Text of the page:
Like

      • John Steiner says:

        The one of few instances where solid science made its way into Star Trek, to be sure. Granted, when I wrote a hard sci-fi series is was borne out of disappointment with Star Trek Enterprise. The whole adage of, “If you don’t like it write your own,” so I did. A lot of what I described here went into that and much more.

        Rewrote the SETI Protocols for the 22nd century. Tactical scale particle accelerator firing protocols on par with ballistic missiles submarines. A nine page “encyclopedia” entry for an alien species and civilization. Also a set of rules for Global Chess played on a sphere.

        Like

    • EagleAye says:

      When it comes to railgun rounds, the ranges are very important. Your enemy is almost certainly maneuvering to avoid being hit. Can they detect it and evade in time? The longer the range, the more likely that becomes. I expect no ship in combat in space is going to sail in a straight line. So even if they don’t detect the round, will round and target ship still meet at the same point? To me, the shorter the range, the more successful a railgun will be. But, as I have seen throughout history, weapons are continually designed to strike from longer and longer ranges. What we will have to see is at what range will space combat occur. I think, that early space combat will have quite short ranges and there, railguns will hold a significant place. But as ships become faster and more powerful, railgun rounds will be too slow to be effective.

      Like

      • John Steiner says:

        The time to react is what dictates a useful range. Anything under a tenth of a second is too quick for a person to react. Combat flight software can react much faster, but it will always have limits.

        Like

  6. I think the ‘aircraft carrier in space’ question is interesting, because it forces us to think about the way that technologies evolve. From a purely entertainment perspective I can see why Hollywood adopted them in certain sci-fi movies and TV shows: it’s something an audience knows about and can identify with. But yeah, the way technology changes – who says that carriers will even be supreme on the oceans in a century? As for space? Well, the First World War style dogfighting turned into sci-fi- trope by Mr Lucas only works if you ignore certain well-known laws of physics. In any case, as you say, future tech will almost certainly be able to achieve hits on anything it can see. Even the 2004-era Galactica probably under-played that one (which ship, incidentally, I always looked on less as an ‘aircraft carrier’ than a space analog of an old line-of-battle ship from the age of sail with its dozens of cannons, despite its hangar decks and Vipers). So yeah, I agree – no future ‘aircraft carrier’ analogs in space. And, realistically, we’re also likely to see the ocean-borne variety vanish after the current generation reach their expected max service life in the 2070s. They’re expensive, technology is moving fast, and force-projection by AI drone and hypersonic missile is only in its infancy. Over the 50-year service life of the newest carriers, that’ll mature – and I’m sure future governments will think twice about the cost of a new carrier force. There might be another generation of them after that – who can tell? But sooner or later, technology will overtake the aircraft carrier, just as it overtook the old age-of-sail line-of-battle ships, the ironclads, and the steel dreadnoughts that replaced them.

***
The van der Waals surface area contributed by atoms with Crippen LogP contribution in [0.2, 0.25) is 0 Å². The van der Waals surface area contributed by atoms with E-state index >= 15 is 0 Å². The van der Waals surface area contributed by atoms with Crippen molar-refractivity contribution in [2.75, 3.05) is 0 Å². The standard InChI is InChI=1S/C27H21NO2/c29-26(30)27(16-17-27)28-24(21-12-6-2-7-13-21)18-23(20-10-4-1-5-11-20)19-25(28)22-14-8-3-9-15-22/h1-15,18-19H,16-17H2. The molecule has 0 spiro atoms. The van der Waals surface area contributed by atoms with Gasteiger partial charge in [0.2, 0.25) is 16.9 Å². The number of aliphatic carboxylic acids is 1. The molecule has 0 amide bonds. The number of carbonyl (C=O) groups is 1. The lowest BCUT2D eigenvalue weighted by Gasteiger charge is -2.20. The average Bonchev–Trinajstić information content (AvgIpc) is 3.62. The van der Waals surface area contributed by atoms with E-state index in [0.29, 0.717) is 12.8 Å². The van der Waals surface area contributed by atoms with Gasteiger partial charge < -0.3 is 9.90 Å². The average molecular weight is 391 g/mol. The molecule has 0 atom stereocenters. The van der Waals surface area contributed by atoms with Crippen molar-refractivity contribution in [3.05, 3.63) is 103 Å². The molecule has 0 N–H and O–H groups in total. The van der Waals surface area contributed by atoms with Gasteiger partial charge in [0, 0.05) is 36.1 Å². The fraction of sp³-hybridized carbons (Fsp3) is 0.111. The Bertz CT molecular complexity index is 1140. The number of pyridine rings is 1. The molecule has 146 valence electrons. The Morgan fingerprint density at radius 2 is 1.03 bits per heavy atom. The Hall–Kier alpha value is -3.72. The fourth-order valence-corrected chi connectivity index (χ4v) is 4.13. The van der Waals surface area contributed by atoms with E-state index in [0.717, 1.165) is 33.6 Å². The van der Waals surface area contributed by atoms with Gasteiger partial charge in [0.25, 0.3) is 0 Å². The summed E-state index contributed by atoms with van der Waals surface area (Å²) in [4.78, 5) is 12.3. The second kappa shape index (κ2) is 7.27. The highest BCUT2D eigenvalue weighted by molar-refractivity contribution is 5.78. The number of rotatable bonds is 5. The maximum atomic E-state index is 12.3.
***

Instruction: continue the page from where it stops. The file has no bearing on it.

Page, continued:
Liked by 1 person

  7. EagleAye says:

    I liked how in Galactica, energy weapons “exploded” in bursts much like ww2 flak around fighters pressing the attack. A familiar effect, but unlikely to happen. Carriers might be in space, and they might not. I think initially, not. Getting weapons working on ships will be challenging enough as it is. The first space battles may be as unrefined as the first battles in the air, when pilots of recon aircraft fired at each other with shotguns and deer rifles. A lot will depend on the available weapons. How big will lasers be, and what is their energy requirement? How big will a vessel need to be to maneuver and still fire the laser (or particle beam). How big will missiles be, and what do they need to be fired properly? During the “carrier age” we’ve seen weapons designed around what parasite aircraft need. If this age of carriers comes to an end and conflict moves into space will weaponry still be designed around the needs of parasite aircraft? Unlikely, and that’s why we would not see carriers with fighters and (missileers) from some time in space.